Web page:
[continued from previous post, “Jerusalem, The City of God”]
In Daniel 8, we find the prophet in vision witnessing a ram with two horns (representing the joint empire of Medo-Persia), and a goat (representing Greece) fighting with each other. The goat overpowers the ram with his prominent, but singular horn, which soon afterwards breaks and is replaced by four other horns in its place. History teaches that it was Alexander the Great, king of Greece, who in victory over the Medo-Persian armies overthrew that kingdom to establish his own as the next ruling world empire. His victory was short lived however, as he died at the tender age of just 32. Having left no heir to the throne, his 4 generals took over rulership of the kingdom, dividing it in four parts between them.
Daniel’s vision continues, and we find that a mighty horn emerges from one of the goat’s four horns to become the prominent feature. It goes on to commit vile abominations against God and His people. A voice is heard asking how long would these things seen in this vision by Daniel last, and the reply is given, “unto 2300 days; then shall the sanctuary be cleansed.” Dan. 8:14.
Daniel upon seeing this realises that God’s people are to suffer greatly, and it seems as though many true believers will be snuffed out from the face of the earth, but for the hope of deliverance prophesied at the end. So distressed by this scene is he, that he becomes physically sick by it.
A few questions arise here…
- When precisely would the 2,300 days begin?
- What does it mean to cleanse the sanctuary?
- Which power was to arise after Greece that persecuted the saints and blasphemed against God?
Fortunately, the Bible interprets itself, and these questions are answered for us that there needs be no speculation on the matter. In chapter 9 of Daniel, we find the prophet still troubled by the thoughts of his vision. After turning to God in prayer for understanding, the angel Gabriel visits him later that day to provide the answers he seeks.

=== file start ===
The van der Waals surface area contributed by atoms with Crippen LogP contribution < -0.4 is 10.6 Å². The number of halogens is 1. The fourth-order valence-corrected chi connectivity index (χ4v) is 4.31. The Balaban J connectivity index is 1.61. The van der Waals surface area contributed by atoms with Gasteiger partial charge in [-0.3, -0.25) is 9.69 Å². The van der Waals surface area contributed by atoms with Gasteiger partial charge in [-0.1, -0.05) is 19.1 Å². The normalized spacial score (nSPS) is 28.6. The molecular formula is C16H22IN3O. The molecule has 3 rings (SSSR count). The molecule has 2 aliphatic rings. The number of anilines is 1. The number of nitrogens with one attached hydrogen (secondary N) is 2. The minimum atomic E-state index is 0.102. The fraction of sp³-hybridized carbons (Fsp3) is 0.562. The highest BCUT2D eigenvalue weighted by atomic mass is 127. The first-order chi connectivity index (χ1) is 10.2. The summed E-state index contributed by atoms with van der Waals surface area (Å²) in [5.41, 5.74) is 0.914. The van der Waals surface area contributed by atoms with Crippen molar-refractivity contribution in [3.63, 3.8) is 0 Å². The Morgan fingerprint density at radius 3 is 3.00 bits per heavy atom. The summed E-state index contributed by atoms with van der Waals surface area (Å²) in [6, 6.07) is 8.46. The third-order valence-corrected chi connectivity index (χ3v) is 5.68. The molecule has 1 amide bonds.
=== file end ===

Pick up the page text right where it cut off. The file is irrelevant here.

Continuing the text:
In beginning his explanation of the 2300 days, the Gabriel declares that 70 weeks (or 490 days) of probationary time was apportioned for the Jewish people (Dan. 9:24). This time was set aside specifically for them to do away with the sinful behaviour and attitudes that had characterised their history since the exodus from Egypt, and led to their repeated (and current) enslavement under the heathen nations around so that they could prepare themselves to receive the Messiah.
So that there would be no vagueness or grey areas about what was to take place during the 70 weeks, Gabriel then goes into detail about what was to take place during this time period. He states that 69 weeks (or 483 days) was set aside for the rebuilding of the temple, the city of Jerusalem and the restoration of the Israel as a self-governing nation for the Messiah to appear; Immediately after which the Messiah would appear. Importantly, Gabriel states that this would begin at the issuing of an official proclamation allowing the Jews to do so (Dan. 9:25).